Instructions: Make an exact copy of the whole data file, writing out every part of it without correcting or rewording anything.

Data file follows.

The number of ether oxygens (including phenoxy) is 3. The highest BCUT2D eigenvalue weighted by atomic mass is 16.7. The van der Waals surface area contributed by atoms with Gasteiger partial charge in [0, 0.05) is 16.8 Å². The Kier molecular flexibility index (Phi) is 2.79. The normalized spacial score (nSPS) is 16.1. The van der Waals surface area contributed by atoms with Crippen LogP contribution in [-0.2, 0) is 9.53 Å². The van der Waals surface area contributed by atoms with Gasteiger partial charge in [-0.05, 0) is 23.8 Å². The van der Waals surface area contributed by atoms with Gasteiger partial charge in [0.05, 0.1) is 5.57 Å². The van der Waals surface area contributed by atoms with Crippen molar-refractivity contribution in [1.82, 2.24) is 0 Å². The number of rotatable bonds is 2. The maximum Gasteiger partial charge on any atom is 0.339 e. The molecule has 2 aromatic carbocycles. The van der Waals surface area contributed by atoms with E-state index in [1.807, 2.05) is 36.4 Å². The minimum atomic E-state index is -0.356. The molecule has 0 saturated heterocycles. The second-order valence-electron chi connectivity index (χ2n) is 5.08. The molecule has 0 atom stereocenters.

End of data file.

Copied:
The number of ether oxygens (including phenoxy) is 3. The highest BCUT2D eigenvalue weighted by atomic mass is 16.7. The van der Waals surface area contributed by atoms with Gasteiger partial charge in [0, 0.05) is 16.8 Å². The Kier molecular flexibility index (Phi) is 2.79. The normalized spacial score (nSPS) is 16.1. The van der Waals surface area contributed by atoms with Crippen LogP contribution in [-0.2, 0) is 9.53 Å². The van der Waals surface area contributed by atoms with Gasteiger partial charge in [-0.05, 0) is 23.8 Å². The van der Waals surface area contributed by atoms with Gasteiger partial charge in [0.05, 0.1) is 5.57 Å². The van der Waals surface area contributed by atoms with Crippen molar-refractivity contribution in [1.82, 2.24) is 0 Å². The number of rotatable bonds is 2. The maximum Gasteiger partial charge on any atom is 0.339 e. The molecule has 2 aromatic carbocycles. The van der Waals surface area contributed by atoms with E-state index in [1.807, 2.05) is 36.4 Å². The minimum atomic E-state index is -0.356. The molecule has 0 saturated heterocycles. The second-order valence-electron chi connectivity index (χ2n) is 5.08. The molecule has 0 atom stereocenters.